Dunkirk- Movie Review

Image and video hosting by TinyPic

Christopher Nolan (The Dark Knight, The Prestige, Interstellar) is internationally well-known for his complex movie plots that provoke unending questions, leaving the viewer on the edge of their seat every time. Dunkirk is Nolan's first feature film based on a pivotal historical event, so will he be able to deliver his usual ambiguous and thought-provoking tactics this time round? Will this be a newfound genre for Nolan to expand and extend on his film expertise?

Before going into specifics regarding Nolan’s credentials to this film, you may or may not already know about the Battle of Dunkirk in it’s entirety (otherwise known as Operation Dynamo): During May 1940, over 300,000 troops; mostly British and French, were trapped on the beach and were surrounded by the enemy (German armed forces); thus the British fleet made sure to evacuate as many allied troops from the beach as possible since all the men were far too valuable and precious to the British and allied military. Over 800 little ships sailed into danger to aid and abet with the mass rescue, many sailors of whom were ordinary people doing their part for their nation. British Prime Minister at the time, Winston Churchill; recalled this event as a ‘miracle,’ hence the reason for the ‘Dunkirk spirit’ phrase spreading like wildfire among the British people, seeing as this ordeal was dealt with such bravery, grace, and fierce national spirit.

Furthermore, it seems that Nolan’s approach to this film was to go beyond the fact that this was merely an historical event, thus his reasons for delving deeper into the crucial details of the story. Rather than filling the film with a crammed backstory, heavy dialogue and unnecessary character development, Nolan delivered in terms of a collective development as opposed to an individual one.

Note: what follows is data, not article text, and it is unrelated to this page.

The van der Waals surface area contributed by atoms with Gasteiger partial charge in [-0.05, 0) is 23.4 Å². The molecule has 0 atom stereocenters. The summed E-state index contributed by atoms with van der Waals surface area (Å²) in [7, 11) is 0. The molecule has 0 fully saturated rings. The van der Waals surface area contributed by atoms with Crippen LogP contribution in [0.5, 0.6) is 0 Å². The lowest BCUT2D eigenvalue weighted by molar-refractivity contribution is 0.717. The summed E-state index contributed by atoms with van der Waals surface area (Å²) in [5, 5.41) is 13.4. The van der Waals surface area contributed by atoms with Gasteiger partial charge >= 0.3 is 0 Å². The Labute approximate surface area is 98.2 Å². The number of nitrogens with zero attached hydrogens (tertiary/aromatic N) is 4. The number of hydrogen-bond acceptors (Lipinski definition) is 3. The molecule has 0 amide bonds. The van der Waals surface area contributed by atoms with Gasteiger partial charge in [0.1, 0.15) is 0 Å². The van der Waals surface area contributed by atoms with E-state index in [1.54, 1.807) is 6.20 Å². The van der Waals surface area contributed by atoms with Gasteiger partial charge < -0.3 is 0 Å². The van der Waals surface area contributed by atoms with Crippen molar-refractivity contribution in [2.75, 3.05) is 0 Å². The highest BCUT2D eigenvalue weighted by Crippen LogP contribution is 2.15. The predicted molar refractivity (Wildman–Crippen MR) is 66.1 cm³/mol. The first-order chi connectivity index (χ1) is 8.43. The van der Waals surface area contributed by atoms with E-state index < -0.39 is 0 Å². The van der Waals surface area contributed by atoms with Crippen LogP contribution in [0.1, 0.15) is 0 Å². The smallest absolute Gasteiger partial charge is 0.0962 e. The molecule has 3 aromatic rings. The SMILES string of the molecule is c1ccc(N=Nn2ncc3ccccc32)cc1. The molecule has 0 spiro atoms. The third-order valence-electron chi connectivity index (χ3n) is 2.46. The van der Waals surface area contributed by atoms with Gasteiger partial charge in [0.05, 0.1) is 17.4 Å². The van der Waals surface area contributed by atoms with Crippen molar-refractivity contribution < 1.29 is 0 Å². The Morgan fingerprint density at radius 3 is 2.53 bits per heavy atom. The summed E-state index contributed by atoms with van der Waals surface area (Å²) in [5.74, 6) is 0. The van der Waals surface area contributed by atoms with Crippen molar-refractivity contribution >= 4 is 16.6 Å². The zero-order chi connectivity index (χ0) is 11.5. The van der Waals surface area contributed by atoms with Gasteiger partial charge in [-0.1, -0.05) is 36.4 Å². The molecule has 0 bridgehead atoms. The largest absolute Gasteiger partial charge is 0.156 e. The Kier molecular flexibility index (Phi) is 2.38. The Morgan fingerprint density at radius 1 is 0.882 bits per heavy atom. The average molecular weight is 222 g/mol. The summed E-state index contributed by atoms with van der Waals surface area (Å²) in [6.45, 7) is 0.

The extreme scale of the evacuation really needed as minimal dialogue as possible, so it was great to see Nolan focusing on the pivotal event rather than adding slight gimmicks to the film; thus giving the audience a glimpse into the tragedy first hand. Nolan definitely uses his expertise to bring this film to life through sensory factors such as the following: images, sounds, the complete scope, and the pleasing yet haunting vibrations of the overall event.

The OST (original soundtrack) for the film, composed by Hans Zimmer (The Lion King, Interstellar, Inception); certainly adds even more suspense, feeling, and emotion into each scene. His electrifying score is the ideal imagery and riveting recall of the historical event, at times the score was perfectly in sync with some action scenes, which made for a good viewing since each scene collided well with Zimmer’s score.